Wednesday, April 28, 1999 Published at 16:57 GMT 17:57 UK
Alan Turing: Father of the computer
Alan Turing is credited with inventing modern computer science
You may never have heard of him, but it is largely thanks to his genius that you are reading this on your computer.
Alan Turing, a pioneering 20th century mathematician, is widely considered to be the father of modern computer science.
It was his idea of creating a machine to turn thought processes into numbers which was one of the key turning points in the history of electronic boxes and screens.
Now an appeal has been launched to raise £50,000 for a bronze statue of him - but so far, computer companies have failed to give a single penny.
Turing was born in London in 1912 into an upper-middle class family and displayed a fascination for science throughout childhood.
A tape machine
While reading maths at King's College, Cambridge, in the 1930s, Turing spent much time reworking earlier scientific principles and developing his most significant mathematical theories.
Despite his brilliance, he suffered from a feeling of isolation, and found it difficult to make friends.
His revolutionary idea was for a machine that would read a series of ones and zeros from a tape. These described the steps needed to solve a problem or task.
But it was not until nine years later that technology had advanced sufficiently to transfer these ideas into engineering.
Cracking the code
Turing's experiments are credited with helping Britain win World War II by deciphering encrypted German communications, helping the Allies remain one step ahead.
The wartime German computer Enigma generated a constantly changing code which was impossible for people to decipher. But Turing's creation of Colossus - one of the first steps toward a digital computer - managed to crack Enigma's codes, giving the Allies the break they desperately needed in fighting Germany.
After WWII, Turing took up long-distance running to relieve the stress and obtained record times in races in the Walton Athletic Club.
He went to work for the National Physical Laboratory and continued research into digital computers including developing the Automatic Computing Engine.
Intelligence without life
His research overlapped with philosophy, raising questions about the relationship between computers and nature. He wrote a paper called Intelligent Machinery which was later published in 1969. This was one of the first times the concept of artificial intelligence was raised.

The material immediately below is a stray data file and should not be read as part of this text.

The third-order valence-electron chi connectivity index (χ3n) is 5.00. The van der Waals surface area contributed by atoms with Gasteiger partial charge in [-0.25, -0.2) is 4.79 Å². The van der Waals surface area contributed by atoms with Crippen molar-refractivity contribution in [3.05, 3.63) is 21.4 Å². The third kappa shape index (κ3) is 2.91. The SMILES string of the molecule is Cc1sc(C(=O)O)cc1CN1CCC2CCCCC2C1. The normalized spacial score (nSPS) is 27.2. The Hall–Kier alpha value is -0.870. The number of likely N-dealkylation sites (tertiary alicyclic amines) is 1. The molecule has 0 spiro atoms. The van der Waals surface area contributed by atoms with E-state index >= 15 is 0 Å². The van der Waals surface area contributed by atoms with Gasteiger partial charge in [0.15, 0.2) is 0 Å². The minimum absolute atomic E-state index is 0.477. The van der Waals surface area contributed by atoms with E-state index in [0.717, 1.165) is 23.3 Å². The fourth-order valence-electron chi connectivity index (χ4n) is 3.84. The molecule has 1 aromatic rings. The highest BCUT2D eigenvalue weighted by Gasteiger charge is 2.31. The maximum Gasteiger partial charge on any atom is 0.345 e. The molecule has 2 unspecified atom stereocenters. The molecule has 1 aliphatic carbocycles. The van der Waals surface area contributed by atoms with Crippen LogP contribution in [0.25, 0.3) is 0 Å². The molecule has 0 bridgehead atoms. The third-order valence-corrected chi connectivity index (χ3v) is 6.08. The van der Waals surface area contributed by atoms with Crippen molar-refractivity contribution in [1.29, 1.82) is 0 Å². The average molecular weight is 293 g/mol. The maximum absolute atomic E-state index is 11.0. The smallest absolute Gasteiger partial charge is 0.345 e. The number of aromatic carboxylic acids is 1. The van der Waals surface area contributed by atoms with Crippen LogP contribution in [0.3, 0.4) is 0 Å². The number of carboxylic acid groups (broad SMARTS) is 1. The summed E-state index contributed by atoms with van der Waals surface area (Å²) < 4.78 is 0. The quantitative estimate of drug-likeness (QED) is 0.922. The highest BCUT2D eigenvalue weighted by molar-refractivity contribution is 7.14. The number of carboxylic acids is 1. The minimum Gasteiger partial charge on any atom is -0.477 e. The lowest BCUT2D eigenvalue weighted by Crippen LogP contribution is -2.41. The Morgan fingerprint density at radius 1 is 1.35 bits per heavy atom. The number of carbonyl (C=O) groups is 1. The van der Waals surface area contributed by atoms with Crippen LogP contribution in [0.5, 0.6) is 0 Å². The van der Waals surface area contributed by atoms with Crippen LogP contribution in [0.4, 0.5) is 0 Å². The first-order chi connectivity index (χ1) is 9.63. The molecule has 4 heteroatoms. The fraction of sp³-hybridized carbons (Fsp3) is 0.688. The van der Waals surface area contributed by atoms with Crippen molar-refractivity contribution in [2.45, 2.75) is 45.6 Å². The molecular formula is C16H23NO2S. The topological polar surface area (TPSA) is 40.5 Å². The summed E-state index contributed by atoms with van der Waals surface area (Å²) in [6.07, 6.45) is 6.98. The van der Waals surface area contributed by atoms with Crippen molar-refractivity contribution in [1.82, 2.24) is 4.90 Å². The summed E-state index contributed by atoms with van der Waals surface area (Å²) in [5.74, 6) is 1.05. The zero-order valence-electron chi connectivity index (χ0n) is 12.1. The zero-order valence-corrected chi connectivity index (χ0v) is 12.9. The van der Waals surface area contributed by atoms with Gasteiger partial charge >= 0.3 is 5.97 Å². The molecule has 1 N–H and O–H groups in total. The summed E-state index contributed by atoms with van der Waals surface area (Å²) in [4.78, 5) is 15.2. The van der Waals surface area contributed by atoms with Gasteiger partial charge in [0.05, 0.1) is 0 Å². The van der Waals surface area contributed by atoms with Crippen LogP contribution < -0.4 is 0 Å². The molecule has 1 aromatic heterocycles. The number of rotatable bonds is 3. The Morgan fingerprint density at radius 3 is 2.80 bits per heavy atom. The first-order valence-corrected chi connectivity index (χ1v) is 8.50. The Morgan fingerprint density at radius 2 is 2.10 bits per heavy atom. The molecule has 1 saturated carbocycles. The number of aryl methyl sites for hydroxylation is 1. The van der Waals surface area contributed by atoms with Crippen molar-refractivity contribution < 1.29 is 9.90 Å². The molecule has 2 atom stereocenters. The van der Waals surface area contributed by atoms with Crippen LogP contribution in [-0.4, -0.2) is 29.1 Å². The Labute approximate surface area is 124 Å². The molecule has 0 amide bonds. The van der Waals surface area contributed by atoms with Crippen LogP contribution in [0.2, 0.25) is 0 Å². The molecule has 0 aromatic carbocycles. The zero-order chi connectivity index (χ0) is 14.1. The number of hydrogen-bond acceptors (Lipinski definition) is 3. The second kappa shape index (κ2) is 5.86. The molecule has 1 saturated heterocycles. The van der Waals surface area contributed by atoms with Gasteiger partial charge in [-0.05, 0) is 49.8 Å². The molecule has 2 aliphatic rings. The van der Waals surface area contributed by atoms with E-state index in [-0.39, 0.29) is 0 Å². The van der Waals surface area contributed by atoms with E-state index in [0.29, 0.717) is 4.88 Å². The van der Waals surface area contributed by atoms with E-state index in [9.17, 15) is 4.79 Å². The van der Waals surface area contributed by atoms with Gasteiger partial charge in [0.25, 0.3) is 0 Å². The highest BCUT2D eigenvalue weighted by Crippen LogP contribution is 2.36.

He likened new technology devices such as cameras and microphones to parts of the human body and his views often landed him in heated debates with other scientists.
Turing believed an intelligent machine could be created by following the blueprints of the human brain. He wrote a paper in 1950 describing what is now known as the Turing Test.
The test consisted of a person asking questions via keyboard to both a person and an intelligent machine. He believed that if computer's answers could not be distinguished from those of the person after a reasonable amount of time, the machine was somewhat intelligent. This test has become a standard measure of the artificial intelligence community.
Rebel with a cause
Turing was accustomed to being a non-conformist. At boarding school, he refused to adapt and ignored subjects that did not interest him. He was an atheist, and felt marginalised because of his homosexuality.
Turing's life came to a sad end when he committed suicide by taking potassium cyanide in June 1954.
The official explanation was that it was a "moment of mental imbalance". But his mother said he used to experiment with household chemicals, trying to create new substances and became careless. Others claimed he was embarrassed about his sexuality.
When he died, Turing left the world a permanent legacy. Computers have revolutionised so many aspects of our world that today it is hard to imagine life without them.